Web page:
Shocking map shows where in UK two million do not have right to vote | UK | News

An estimated 2 million registered voters across England and Wales have no qualifying ID, denying them the right to vote in the upcoming General Election on July 4.

Exclusive data from Survation and Royal Holloway, University of London suggests that more than 1.9 million people are registered but lack appropriate ID to vote – some four percent of all those registered.

The proportion is far higher in some areas, however. In both Wakefield West in West Yorkshire and Liskeard Central in Cornwall, an estimated 39 percent of registered voters don’t have ID, affecting thousands of people.

Chris Hanretty, Professor of Politics at Royal Holloway, University of London, said: “The vast majority of registered voters have photo ID, but a small proportion don’t, and that small proportion gets bigger in some areas. If just a few of these voters without ID turn up to vote, we can expect lots of stories about people being disenfranchised.”

New laws requiring voter ID were introduced last year, with the local elections in England on May 4, 2023 being the first in Britain to require voters to show identification before being issued with a ballot paper.

Voters can use passports, driving licences, Proof of Age Standards Scheme (PASS) cards, Blue badges, and some concessionary travel cards.

People without an existing acceptable form of voter ID can apply online or by post for a free Voter Authority Certificate (VAC).
The deadline to apply for a VAC to vote in the General Election on July 4 is 5 pm on Wednesday, June 26.

If you go to the polling station without the correct ID, you’ll be turned away. Boris Johnson was turned away from his local polling station this May after forgetting to bring his ID.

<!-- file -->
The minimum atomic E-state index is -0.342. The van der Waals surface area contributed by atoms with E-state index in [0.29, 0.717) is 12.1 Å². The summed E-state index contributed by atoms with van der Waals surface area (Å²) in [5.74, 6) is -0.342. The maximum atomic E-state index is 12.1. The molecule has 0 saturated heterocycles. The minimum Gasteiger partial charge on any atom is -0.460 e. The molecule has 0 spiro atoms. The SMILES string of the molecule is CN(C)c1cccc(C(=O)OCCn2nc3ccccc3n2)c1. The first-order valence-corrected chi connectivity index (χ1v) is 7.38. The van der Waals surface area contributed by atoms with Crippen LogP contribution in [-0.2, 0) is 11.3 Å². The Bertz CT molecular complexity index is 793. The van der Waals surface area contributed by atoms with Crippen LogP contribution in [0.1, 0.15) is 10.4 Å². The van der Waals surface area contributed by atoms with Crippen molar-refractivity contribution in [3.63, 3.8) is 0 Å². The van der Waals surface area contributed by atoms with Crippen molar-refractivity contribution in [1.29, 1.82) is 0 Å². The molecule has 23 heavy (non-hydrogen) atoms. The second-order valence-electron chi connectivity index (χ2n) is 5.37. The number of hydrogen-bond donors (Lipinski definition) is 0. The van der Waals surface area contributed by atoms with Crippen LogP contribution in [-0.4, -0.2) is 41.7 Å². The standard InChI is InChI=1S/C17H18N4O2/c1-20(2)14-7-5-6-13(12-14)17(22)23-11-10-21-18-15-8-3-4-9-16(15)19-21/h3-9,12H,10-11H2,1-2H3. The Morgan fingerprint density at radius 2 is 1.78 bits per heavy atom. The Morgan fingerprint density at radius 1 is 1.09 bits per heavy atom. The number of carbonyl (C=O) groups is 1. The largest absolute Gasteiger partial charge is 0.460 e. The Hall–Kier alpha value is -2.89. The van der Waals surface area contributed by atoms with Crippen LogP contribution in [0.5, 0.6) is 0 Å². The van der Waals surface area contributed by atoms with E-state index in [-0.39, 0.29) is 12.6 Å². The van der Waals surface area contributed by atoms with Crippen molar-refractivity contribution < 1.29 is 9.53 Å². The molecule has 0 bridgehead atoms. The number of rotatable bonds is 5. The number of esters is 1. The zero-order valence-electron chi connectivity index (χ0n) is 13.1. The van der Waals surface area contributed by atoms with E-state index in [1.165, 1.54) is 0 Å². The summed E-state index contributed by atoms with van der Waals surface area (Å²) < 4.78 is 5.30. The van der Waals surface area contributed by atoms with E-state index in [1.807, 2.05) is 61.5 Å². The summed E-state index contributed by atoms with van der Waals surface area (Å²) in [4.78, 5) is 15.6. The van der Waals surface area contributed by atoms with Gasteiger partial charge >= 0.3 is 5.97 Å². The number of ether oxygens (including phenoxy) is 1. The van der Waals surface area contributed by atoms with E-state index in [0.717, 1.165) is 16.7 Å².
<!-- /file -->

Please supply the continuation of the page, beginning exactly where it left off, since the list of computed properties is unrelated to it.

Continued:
Meanwhile, thousands of people who tried to vote at a polling station in May 2023 were not able to because of the voter ID requirement, and many non-voters said they did not vote because of the ID requirement.

In its statutory report, produced in September 2023, the Electoral Commission found that some people found it harder than others to show accepted voter ID, including disabled people, younger voters, people from ethnic minority communities, and the unemployed.

The Commission and others have recommended the list of allowable IDs be reviewed and consideration be given to making the voter ID rules more accessible to the most affected groups.

However, the Government rejected calls for additional types of ID to be added to the list, saying the implementation of voter ID was “conducted efficiently with very few voters initially turned away”.

Latest polling data by YouGov showed Labour maintaining their top position of 44 percent, with the Conservatives 20 points behind. Reform UK, now led by Nigel Farage, are predicted to get 17 percent of the votes, only two points behind the Tories at 19 percent.

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